wo centuries have passed since Ferdinand Berthoud (1727-1807) published his “Histoire de la Mesure du Temps par les horloges” (History of the Measurement of Time by Clocks), and yet it could have been written yesterday. In clear and accessible language, the first great watchmaking encyclopaedia begins by dividing the conquest of the measurement of time into nine “epochs”, the first of which is “the invention of toothed wheels”.
Their genesis is attributed to a Greek mathematician, Ctesibius (285-222 BC), who lived in Ptolemaic Egypt and perfected the clepsydra by cleverly adding gears. His contemporary Archimedes (287-212 BC) was said to have developed a “moving sphere”; a claim corroborated in 1901 when a mysterious ancient mechanism was discovered in the waters off the coast of the Greek island of Antikythera, that could predict the positions of the stars.
Over time, wheels and gears became more complex, developing into a substantial repertoire from which watchmakers could draw to make their wildest visions a reality: astronomical clocks, acoustical complications and marine chronometers. “Of all the Arts that are related to Mathematics, that of Horology is one that most excites the curiosity of the learned, for it is among the most beautiful and the most useful,” wrote master watchmaker Thiout l’Aîné (1694-1767) in 1741.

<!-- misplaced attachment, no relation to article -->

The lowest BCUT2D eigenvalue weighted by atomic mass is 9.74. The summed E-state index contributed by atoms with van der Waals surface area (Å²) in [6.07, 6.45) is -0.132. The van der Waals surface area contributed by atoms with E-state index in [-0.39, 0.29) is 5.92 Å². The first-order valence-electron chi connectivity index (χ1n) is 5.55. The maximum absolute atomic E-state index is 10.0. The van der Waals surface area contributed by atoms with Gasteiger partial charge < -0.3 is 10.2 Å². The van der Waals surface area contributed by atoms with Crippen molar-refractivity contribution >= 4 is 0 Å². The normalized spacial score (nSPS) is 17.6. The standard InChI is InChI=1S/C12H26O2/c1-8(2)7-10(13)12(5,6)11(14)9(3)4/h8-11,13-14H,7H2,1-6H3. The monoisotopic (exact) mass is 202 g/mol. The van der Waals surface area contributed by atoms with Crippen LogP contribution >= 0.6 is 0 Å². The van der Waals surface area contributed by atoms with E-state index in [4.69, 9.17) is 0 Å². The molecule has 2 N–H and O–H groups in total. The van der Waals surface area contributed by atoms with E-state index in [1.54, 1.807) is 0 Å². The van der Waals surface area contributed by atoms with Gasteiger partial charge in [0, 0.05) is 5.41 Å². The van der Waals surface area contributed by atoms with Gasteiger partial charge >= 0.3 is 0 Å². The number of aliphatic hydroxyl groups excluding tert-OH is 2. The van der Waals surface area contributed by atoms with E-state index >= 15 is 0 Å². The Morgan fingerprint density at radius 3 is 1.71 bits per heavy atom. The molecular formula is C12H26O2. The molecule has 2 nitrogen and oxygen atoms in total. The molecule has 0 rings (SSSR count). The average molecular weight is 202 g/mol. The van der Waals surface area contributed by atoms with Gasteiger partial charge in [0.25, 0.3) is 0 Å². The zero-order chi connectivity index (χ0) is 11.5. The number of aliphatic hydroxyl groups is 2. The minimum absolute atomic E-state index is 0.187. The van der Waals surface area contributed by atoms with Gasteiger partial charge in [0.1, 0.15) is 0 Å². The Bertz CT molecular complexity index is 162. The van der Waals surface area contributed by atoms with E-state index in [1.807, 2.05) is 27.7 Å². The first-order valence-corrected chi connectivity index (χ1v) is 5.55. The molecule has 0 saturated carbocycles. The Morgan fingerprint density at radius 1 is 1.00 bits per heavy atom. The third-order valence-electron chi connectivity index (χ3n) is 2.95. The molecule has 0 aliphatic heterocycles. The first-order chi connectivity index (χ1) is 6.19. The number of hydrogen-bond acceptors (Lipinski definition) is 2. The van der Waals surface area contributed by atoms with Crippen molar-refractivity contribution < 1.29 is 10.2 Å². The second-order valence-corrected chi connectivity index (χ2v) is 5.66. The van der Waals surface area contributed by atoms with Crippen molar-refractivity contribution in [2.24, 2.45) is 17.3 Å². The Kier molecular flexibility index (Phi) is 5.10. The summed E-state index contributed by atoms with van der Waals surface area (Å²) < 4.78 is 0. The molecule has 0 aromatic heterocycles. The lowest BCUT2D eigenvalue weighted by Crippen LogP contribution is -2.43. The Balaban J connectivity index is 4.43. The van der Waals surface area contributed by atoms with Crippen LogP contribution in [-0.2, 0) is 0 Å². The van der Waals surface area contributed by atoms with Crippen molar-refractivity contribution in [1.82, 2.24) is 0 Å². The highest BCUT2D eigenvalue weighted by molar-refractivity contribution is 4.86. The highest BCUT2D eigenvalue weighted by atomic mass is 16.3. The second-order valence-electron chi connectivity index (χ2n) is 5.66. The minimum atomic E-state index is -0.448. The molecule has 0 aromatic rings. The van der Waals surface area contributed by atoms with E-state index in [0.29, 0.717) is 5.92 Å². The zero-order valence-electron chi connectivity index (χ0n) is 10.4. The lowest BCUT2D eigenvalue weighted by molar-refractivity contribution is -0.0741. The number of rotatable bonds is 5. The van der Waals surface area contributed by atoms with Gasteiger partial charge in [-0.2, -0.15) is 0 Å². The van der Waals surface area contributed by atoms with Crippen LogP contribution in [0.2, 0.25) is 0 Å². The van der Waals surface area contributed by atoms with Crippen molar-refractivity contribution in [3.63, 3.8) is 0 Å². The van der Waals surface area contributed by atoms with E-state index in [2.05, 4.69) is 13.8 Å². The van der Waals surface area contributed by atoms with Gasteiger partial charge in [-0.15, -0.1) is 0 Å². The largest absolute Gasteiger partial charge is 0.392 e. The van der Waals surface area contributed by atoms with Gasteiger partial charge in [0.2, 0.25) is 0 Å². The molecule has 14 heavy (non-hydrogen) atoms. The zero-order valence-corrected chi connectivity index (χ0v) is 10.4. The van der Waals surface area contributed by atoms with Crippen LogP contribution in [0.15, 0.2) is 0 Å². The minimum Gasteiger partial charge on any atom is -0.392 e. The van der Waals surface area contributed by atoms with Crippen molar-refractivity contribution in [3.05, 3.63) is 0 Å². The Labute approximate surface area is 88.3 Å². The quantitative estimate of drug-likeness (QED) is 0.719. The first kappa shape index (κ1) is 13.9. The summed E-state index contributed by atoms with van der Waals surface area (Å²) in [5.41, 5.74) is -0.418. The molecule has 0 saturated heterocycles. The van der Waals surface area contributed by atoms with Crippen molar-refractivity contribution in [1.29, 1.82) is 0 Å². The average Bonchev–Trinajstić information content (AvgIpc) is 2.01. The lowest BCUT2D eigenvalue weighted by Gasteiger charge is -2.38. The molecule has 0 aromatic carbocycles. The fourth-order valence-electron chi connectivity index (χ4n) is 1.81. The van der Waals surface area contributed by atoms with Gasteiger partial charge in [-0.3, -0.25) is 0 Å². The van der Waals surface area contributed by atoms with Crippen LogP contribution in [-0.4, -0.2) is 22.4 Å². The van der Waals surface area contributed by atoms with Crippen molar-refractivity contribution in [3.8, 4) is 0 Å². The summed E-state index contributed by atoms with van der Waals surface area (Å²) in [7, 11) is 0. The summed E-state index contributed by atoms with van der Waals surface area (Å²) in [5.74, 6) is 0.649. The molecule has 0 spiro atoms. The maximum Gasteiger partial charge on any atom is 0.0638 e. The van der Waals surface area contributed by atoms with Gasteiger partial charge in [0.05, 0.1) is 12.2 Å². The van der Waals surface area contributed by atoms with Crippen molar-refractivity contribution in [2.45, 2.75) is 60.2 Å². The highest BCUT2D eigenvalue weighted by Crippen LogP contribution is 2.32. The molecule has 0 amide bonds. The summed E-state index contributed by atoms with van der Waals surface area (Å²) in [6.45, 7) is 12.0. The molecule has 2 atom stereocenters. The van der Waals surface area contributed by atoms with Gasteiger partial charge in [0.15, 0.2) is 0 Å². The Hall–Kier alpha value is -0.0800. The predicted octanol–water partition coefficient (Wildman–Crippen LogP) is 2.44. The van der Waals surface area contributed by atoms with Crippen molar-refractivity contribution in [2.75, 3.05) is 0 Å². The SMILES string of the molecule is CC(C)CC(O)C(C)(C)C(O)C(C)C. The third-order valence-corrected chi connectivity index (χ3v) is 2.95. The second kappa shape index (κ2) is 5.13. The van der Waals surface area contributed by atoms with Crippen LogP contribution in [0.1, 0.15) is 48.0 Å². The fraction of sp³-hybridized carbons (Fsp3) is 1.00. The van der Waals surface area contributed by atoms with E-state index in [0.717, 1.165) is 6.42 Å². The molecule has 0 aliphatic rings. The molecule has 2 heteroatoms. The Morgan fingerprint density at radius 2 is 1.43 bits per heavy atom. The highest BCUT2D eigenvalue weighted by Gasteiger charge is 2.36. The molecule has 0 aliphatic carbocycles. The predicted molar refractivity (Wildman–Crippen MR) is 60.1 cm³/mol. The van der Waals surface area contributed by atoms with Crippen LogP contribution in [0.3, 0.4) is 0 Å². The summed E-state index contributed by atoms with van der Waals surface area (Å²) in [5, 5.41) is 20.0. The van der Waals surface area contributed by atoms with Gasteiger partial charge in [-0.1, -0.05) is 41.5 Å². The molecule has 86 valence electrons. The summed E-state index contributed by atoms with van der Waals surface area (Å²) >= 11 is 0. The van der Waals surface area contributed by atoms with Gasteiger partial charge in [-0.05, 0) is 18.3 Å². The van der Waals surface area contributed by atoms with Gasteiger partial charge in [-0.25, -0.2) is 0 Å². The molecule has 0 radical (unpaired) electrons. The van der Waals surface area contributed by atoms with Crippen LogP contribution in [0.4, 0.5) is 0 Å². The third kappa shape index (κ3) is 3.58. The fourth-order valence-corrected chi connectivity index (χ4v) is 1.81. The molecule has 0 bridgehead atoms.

“Of all the Arts that are related to Mathematics, that of Horology is one that most excites the curiosity of the learned, for it is among the most beautiful and the most useful.”
Quo vadis, Onésiphore Pecqueur?
A watchmaker is thus as much a mathematician as he is a physicist, a chemist and, of course, a mechanic. Throughout his life, Onésiphore Pecqueur was the living proof of that. But very little is known about the circumstances of his life. He was born on a modest farm in the Amiens region of France, in the first year of the new revolutionary calendar. Legend has it that he was a precocious student, completing his horological apprenticeship in Paris in just a few months, rather than the generally required four years.